TGR: Is the falling price of silver likely to result in political jurisdictions becoming more mining friendly? Have you noticed any changes in the attitudes of specific Central and South American countries since the price collapse began?CL: It would certainly make sense for countries that have silver mines in their jurisdictions to help make those companies more profitable. Governments should help sustain struggling mines to maintain employment and tax revenue, but it's a bit early to say that I've seen any significant changes. TGR: A lower silver price forces companies to cut costs to maintain profits. What are the easy ways to cut costs, and what are the more difficult ways? CL: The easiest ways involve discretionary capital expenditures (capex). A company may hold off on buying that new truck and postpone additional development. It can lower general and administrative (G&A) expenses by laying off employees at site and at the head office. The more difficult ways involve significant changes to mine plans, such as abandoning lower-grade areas in favor of higher-grade areas to improve near-term margins. A multi-asset company may be forced to consider putting some of its higher-cost mines on care and maintenance or even closing them. But if a company starts abandoning areas of the mine that made sense at $28/oz silver, it may not necessarily be able to go back to them later. TGR: So if a company proceeds on the basis of projected silver prices that turn out to be lower than the actual prices, it can make decisions that will cut into its profits for years to come? CL: Absolutely. A company doesn't want to hastily and drastically change its approach to how it is going to mine. It's a balance between the long-term profitability and the short-term needs. No company wants to base its future on $20/oz silver, but it must make plans. It will probably spend three to six months making that assessment, and, hopefully, by the time it is done, prices will be higher, and the company won't actually need to make the difficult changes. No company wants to abandon ounces, but at the end of the day, it is in the business of making money, and sometimes tough choices need to be made. TGR: Doesn't a lower silver price mean an even greater premium for higher-grade ore? CL: The funny thing about valuation is if you look at all the assets out there under spot metal prices, some of those that aren't generating any cash are still carrying a value. That's reflective of the market's willingness to ascribe some option value to these assets in the hopes that someday they'll generate meaningful cash again. There is no question that investors will tend to flock to the higher-grade assets now because they are probably better off owning the mine that has to make few or no changes to survive $20/oz (or even lower) silver.
TGR: Looking at the companies that you cover, which ones will benefit from higher grade?CL: Tahoe Resources Inc. (THO:TSX; TAHO:NYSE) is one. The company is uniquely positioned in that its grade is significantly higher than most of the other primary silver producers. At a silver-equivalent grade of over 450 grams per tonne, Tahoe's Escobal project in Guatemala has about twice the average in the space. So the company has to make few or no changes to its mine plans to survive $20/oz or below. It is a company that is clearly well positioned despite the lower price environment. It has to be mentioned that Escobal is not in production yet, so Tahoe still has to execute what has been planned. But grade goes a long way to achieve the plan. TGR: You have estimated Tahoe's all-in cash costs at $12-14/oz through 2024 and you have suggested that this figure could be lowered by targeting only higher-grade areas. Is targeting higher grade something that could be done short term? CL: Tahoe could do that, but I don't think it has to. Most deposits have higher-grade and lower-grade areas, so if prices dropped even further, Tahoe could lower that all-in cash cost even further, at least on a short-term basis. But I wouldn't expect a company with such low costs to make changes to its mine plan. TGR: What is your target price for Tahoe? CL: Right now it is CA$21.50. TGR: Tahoe is a single-asset company. Is this an advantage, a disadvantage or is it irrelevant? CL: It's an advantage for Tahoe because its entire asset is high-grade ore. Multi-asset companies typically will not have this good fortune. Generally speaking, however, a single asset is a disadvantage because a diversified portfolio of assets means that if you have a significant issue at one of your mines, your entire company's cash flow stream is not at risk. TGR: What other companies could continue to thrive in a low-price environment? CL: Silver Wheaton Corp. (SLW:TSX; SLW:NYSE) is worth mentioning. The all-in cost to run it, including payment for its silver streams and its G&A costs, is around $6/oz, which, most importantly, is relatively fixed. It is in very good shape as well. Silver Wheaton is not always included in the conversation because it's a streaming company that doesn't actually produce silver, but it offers similar exposure to the silver price when compared to the producers, but at a very low, fixed cost. TGR: What is your target price for Silver Wheaton? CL: It is CA$30. TGR: You have written that some silver companies will require "more significant alterations to their current business plan." Which companies did you mean? CL: This is largely a function of where the price settles. For instance, if silver stays below $20/oz, bothPan American Silver Corp. (PAA:TSX; PAAS:NASDAQ) and Endeavour Silver Corp. (EDR:TSX; EXK:NYSE; EJD:FSE) would have to seriously consider putting at least one mine on care and maintenance. At around $20/oz, Endeavour Silver, Pan American Silver, Coeur Mining Inc. (CDM:TSX; CDE:NYSE) and potentially Fortuna Silver Mines Inc. (FSM:NYSE; FVI:TSX; FVI:BVL; F4S:FSE) would have to consider changes to mine plans at their higher-cost mines: targeting higher-grade areas or finding ways to lower cost/tonne and cost/ounce. TGR: Among the companies we just discussed, Coeur is your only Sell recommendation. Why? CL: It comes down to valuation. We tend to look at these both from a perspective of price/net asset value (NAV), as well as price/cash flow. When using our approach, our target price for Coeur comes out at $11, noticeably below today's share price. So it's just a function of valuation. As you pointed out, many companies are facing the same challenges as Coeur, and I have no doubt it will do the best it can to preserve cash flow. However, that could ultimately mean a slightly lower share price. TGR: What are your target prices for Endeavour and Pan American? CL: Our target price for Endeavour is CA$3.75; Pan American is CA$12. TGR: What are the companies that you have Buy recommendations on? CL: We have Buys on Tahoe, Silver Wheaton, First Majestic Silver Corp. (FR:TSX; AG:NYSE; FMV:FSE), Fortuna Silver and SilverCrest Mines Inc. (SVL:TSX.V; SVLC:NYSE.MKT). TGR: How do you rate the prospects of the last three? CL: First Majestic has earned the reputation of being a very solid operator in Mexico. I'd say none of its assets there are exceptionally high grade, but the company does a very good job maximizing cash flow from its portfolio of mines. It, too, is in the process of making changes, lowering G&A costs, etc., to improve its outlook. We like First Majestic because it has one of the best growth profiles within the silver sector, it has a strong operating track record and it has overall cash costs that are slightly better than average. Fortuna Silver is a company with two assets. Its Caylloma mine in Peru is probably around the break-even point at today's lower prices. San Jose in Mexico is a pure silver-gold mine with good margins and very exciting exploration potential. We recommend Fortuna based largely on its Mexican potential.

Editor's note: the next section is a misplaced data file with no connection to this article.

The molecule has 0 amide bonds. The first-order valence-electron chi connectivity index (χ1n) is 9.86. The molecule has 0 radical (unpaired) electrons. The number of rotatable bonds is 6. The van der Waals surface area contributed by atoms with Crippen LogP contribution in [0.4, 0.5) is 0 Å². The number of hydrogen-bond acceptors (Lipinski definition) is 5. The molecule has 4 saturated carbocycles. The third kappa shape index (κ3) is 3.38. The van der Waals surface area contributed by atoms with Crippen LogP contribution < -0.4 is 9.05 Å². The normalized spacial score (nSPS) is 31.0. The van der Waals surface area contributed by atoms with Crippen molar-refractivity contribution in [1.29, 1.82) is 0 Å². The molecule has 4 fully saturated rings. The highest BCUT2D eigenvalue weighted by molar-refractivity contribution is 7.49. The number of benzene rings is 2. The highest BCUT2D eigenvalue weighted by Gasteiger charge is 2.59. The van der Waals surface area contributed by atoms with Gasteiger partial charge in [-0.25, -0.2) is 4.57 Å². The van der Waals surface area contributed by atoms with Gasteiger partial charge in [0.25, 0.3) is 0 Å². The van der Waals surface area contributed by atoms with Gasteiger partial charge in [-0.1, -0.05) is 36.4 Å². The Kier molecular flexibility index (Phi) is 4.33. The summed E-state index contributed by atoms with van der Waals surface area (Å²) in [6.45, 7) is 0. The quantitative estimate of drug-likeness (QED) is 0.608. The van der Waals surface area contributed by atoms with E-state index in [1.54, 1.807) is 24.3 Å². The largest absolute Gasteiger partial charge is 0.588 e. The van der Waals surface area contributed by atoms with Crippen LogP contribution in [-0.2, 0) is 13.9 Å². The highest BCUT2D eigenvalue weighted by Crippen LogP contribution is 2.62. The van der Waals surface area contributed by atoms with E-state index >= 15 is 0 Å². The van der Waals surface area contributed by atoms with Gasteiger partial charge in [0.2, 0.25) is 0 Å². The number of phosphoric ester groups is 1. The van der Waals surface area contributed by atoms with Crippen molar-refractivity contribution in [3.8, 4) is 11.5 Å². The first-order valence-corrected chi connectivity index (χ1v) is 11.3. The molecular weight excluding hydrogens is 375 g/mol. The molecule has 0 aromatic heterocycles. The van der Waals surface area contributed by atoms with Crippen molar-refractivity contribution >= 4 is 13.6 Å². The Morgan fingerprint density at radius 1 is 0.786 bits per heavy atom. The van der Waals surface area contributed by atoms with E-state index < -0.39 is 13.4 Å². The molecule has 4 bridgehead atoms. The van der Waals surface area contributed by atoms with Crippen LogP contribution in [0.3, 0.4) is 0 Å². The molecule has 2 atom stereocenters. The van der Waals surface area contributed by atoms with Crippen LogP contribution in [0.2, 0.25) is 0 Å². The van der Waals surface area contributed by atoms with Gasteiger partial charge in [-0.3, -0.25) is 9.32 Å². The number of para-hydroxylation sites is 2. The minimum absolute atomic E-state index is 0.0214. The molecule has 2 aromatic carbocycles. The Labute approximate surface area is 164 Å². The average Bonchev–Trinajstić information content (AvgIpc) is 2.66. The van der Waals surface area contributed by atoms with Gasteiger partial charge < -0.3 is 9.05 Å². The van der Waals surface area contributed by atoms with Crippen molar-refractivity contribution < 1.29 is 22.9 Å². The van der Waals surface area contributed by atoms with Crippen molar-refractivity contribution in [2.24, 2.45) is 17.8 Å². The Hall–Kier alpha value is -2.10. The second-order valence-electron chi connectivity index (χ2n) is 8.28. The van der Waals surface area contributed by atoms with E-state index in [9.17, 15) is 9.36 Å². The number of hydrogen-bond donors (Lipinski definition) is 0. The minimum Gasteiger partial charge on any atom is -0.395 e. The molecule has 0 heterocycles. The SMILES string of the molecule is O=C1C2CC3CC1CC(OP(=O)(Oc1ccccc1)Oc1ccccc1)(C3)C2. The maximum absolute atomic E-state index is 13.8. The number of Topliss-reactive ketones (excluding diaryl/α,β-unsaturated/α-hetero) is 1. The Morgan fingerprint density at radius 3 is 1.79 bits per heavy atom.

SilverCrest is a single-asset company. Its Santa Elena silver-gold mine in Mexico will increase production as it moves underground next year. The main reason we like it is because it is trading at a valuation discount of more than 25% relative to the rest of the group both on a price/NAV, as well as a price/cash-flow basis. We believe that SilverCrest will either rerate higher as it executes on its growth plans, or it will become a takeover target, given its discounted valuation and relatively low market cap.TGR: What are your target prices for First Majestic, Fortuna and SilverCrest? CL: First Majestic is CA$14, Fortuna is CA$5 and SilverCrest is CA$2.50. TGR: You remain optimistic about silver and silver producers. What are the fundamentals that have led you to this optimism? CL: More than anything else, what happened in 2008. The global financial crisis and the subsequent strength of silver and gold served as a reminder that both these metals should play an important role in anyone's investment portfolio. We continue to believe that both metals will appreciate over time. Silver, however, is very volatile and best suited for long-term investment. We can't predict the price this quarter or necessarily even this year, but over the course of many years, we think precious metals will continue to do what they've done in the past, which is appreciate steadily but for these corrections. So we're optimistic over the long term, but part of the reason we tend to favor companies with higher-grade mines or low-cost structures is so that they can weather these periods of lower prices. TGR: In recent years, many people have bought physical silver to protect themselves against a deteriorating economy. Do you see silver becoming an alternative currency? CL: Silver being treated as a store of value or quasi-currency is a realistic scenario over the medium and long term. I don't think silver will be an actual currency again, but nonetheless I think silver and gold will remain a hedge against inflation and currency devaluation. TGR: Chris, thanks for your time and your insights. Chris Lichtenheldt is a vice president and senior mining analyst with Dundee Capital Markets in Toronto. He has 10 years of capital markets experience and has been covering mining stocks since 2006, with a focus on silver and silver equities. Lichtenheldt has been ranked a Top 3 Stock Picker in Canadian Metals/mining by the Globe and Mail and Starmine. He holds an honors business degree and is a CFA charterholder.